Load crews attach 100-150 foot ropes of a cargo net to a release mechanism hanging under a helicopter during the continuing aerial application of straw to mitigate soil and ash runoff from the mountainous terrain leading to Seaman Reservoir, drinking water resource for the City of Greeley, on Friday, July 20, 2012. Bell UH-1H (2-blade rotor) and A-Star Model B (3-blade rotor) aircraft were launched from a landing zone at the foot of the reservoir spillway. Pilots Randy Mason and Terry Richards in the Bell 204 and Tim Booth in the A-Star use their keen depth perception and piloting skills to keep their straw loads at the end of 100-150-foot cable above the trees and hilltops as they transport and release loads of certified straw weighing 1,400 â 2,000 pounds. 4-person load crews and heavy equipment operators with hydraulic hay fork grapple attachments make easy work of unloading 1,000 pound straw bales from tractor trailer rigs, stack them near the pickup point, then bring the bales onto cargo nets, open then loosen and adjust the load weight on the cargo nets for helicopters to lift and drop them onto barren, burned out tributary lands. Forest service lands received straw, while private and other lands receive a seed mix and straw to promote ground cover plant growth on ash-covered lands. In total, 1,800 tons of straw will be applied during the 14-day operation. One quarter of the cost was paid by the City of Greeley and the U.S. Department of Agriculture funded the remainder. The Hewlett Gulch Fire was started by a camperâs alcohol stove, on May 14, at the saddle of a picturesque mountain ridge along the Hewlett Gulch Trail of Poudre Canyon, in the Roosevelt National Forest, 60 miles north of Denver. At itâs more than 400 firefighters were battling fires being pushed by 50 mph winds that helped blacken over 12-square-miles of dry ground cover, brush and trees. Many of the trees were already dead and tinder dry from beetle-kill. The water in the reservoir remains clean and clear, while downstream water flow has gone from famous Colorado clear water to nearly black flows of water heavily laden with ash, silt, and burnt debris that recent thunderstorms have already washed down from the mountainsides. USDA Photo by Lance Cheung.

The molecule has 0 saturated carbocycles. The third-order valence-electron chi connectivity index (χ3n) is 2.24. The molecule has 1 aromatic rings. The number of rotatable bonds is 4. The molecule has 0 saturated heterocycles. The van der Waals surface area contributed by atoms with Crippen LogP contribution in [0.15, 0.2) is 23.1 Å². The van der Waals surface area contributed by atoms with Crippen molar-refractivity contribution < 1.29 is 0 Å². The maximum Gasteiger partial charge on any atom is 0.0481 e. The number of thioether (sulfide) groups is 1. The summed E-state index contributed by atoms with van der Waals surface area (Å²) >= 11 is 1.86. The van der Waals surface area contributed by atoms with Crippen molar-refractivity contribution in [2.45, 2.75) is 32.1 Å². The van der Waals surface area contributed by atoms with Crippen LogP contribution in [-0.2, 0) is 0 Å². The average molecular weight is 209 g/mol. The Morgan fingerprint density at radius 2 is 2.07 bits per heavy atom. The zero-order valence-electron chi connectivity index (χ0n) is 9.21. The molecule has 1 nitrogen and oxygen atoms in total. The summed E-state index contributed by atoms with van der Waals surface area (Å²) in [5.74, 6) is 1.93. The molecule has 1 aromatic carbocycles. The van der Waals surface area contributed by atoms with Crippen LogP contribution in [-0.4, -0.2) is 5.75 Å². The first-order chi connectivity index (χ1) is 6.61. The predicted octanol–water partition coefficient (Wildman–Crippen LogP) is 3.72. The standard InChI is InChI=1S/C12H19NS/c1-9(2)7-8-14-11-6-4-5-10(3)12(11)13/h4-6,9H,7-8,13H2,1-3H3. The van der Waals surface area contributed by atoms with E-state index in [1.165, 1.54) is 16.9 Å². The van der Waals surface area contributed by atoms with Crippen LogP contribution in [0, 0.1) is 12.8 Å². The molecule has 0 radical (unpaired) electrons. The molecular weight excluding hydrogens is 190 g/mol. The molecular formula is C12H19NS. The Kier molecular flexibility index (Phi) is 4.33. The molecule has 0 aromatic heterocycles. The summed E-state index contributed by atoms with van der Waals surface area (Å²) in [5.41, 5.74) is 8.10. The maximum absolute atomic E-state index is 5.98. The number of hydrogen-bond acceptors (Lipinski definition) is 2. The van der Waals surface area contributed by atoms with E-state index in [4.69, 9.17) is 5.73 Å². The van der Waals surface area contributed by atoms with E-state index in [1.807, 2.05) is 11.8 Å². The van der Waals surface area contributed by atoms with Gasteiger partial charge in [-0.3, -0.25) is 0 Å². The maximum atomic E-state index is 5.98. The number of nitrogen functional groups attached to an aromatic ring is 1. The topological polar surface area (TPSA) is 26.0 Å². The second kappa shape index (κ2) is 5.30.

April 30, 2014